Savvy Freelance Writer

The Craft of Narrative Nonfiction


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Buying Your Way to the Top

The Wall Street Journal had an interesting piece about business authors who have bought their way to a top spot on various best seller lists. The idea is that the books are purchased in bulk in such a way that they are not recorded as bulk sales. The author pays for the books that are purchased as pre-sales, either as a reduction in speaking fees or by collecting the check from clients and friends. Alternately, a significant number of books are sold as pre-sales on that first day. The following week, more copies of the book are returned than are purchased.

How does this get a book to the business book best seller lists? When the book comes out, there are immediate sales that number in the thousands. This is enough for a business book to capture the number one spot for oh, say 15 minutes. Those fifteen minutes are enough, however, to earn the author the bragging rights to earn higher speaking fees and to be asked to speak by organizations that might otherwise never have heard of them or the book.

There is one company at the heart of this lying cheating questionable business practice — ResultSource. Interestingly enough, ResultSource principal, Kevin Small, declined requests for an interview. The WSJ states that ResultSource states on its Web site that, “We create campaigns that reach a specific goal, like: “On the bestsellers list,” or “100,000 copies sold.” Several ResultSource clients filled in some of the details. One author – who shall not be named (why add more fuel to this joke?) – said he was able to purchase about 2,500 books by collecting the funds for pre-sale orders from his clients. All it took above that was a fee in the range of $20,000 to $30,000. What did he get for his money? His book hit number 3 on the Wall Street Journal hardcover business best-seller list in the first week. It hit number 1 on the BN.com list soon after. Sales since then — about 1,000 print copies total.

So, you may ask, what difference does it make if the author sells all the books he’s going to sell in week one? My question in return would be to ask why there is such a hefty fee and why it’s necessary for ResultSource to skirt the safeguard against bulk sales that are in place by the companies that calculate sales for the purposes of the best seller lists.

Whatever happened to writing a book and promoting it through hard work?

Source:
Wall Street Journal, How are Some Authors Landing On Best-Seller Lists?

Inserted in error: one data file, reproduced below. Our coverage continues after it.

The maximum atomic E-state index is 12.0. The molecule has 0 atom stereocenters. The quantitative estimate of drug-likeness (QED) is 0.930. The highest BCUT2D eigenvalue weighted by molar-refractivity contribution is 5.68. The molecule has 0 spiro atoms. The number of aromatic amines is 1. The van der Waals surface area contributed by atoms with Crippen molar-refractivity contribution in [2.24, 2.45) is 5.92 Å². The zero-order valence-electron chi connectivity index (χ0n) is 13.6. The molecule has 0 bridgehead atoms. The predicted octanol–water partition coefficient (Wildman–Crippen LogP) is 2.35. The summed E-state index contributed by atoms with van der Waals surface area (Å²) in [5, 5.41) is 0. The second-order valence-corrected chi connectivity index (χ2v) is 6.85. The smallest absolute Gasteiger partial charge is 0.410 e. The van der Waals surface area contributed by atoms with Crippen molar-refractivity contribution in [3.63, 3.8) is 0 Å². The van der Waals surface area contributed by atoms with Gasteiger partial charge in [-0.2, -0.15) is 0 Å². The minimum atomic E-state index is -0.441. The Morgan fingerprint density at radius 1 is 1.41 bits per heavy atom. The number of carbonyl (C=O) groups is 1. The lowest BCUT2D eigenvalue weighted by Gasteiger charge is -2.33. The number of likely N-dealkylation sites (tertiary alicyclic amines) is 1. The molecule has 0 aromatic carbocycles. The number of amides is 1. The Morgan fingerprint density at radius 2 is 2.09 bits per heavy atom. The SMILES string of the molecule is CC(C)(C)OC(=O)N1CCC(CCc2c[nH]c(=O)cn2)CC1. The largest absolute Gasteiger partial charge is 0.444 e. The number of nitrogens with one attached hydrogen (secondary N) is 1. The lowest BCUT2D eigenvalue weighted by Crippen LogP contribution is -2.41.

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Review of My Book!


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Time to Read!

I’ve been reading and listening to a number of new nonfiction titles. Some have been great. Some not so much. It just feels wonderful to have enough balance in my life to add this back into my routine. A quick rundown:

Extra Virginity: The Sublime and Scandalous World of Olive Oil” by Tom Mueller — Overview: Just what is in that bottle of Extra Virgin Olive Oil? Does the designation have any meaning? Is there any hope for this product? Plus: Exhaustive treatise on extra virgin olive oil. Well written. Minus: Sometimes circles around on itself. Sometimes has far more information than you could possibly want. Bottom Line: Well worth the time to read or listen. Will give you a solid working knowledge of the topic.

Quiet: The Power of Introverts in a World That Can’t Stop Talking” by Susan Cain — Overview: This book posits that there are introverts and extroverts, and that introverts are far better suited to many positions of importance. Plus: I learned a lot about studies into personality. Minus: More a personal journey than a scientific work. Bottom Line: The pro-Introvert bias is annoying enough that I nearly did not finish the audio book.

The Perfection Point: Sport Science Predicts the Fastest Man, the Highest Jump, and the Limits of Athletic Performance” by John Brenkus — Overview: Just how fast can a man run? How far can he drive a golf ball? How much can a person bench press? Plus: Convivial voice. Thoughtful reasoning. Minus: A lot of conjecture despite the ‘science’ in the book. Bottom Line: The conjecture is right up front. An interesting book.

The Lost City of Z: A Tale of Deadly Obsession in the Amazon” by David Grann — Overview: Percy Fawcett vanished in the Amazon jungle in 1925. This book tells the story as Grann works to solve the mystery of his disappearance. Plus: Well written. Fascinating topic. Minus: Too many threads and outtakes. Bottom Line: The book is well done and the topic fascinating enough that it is well worth the read or listen.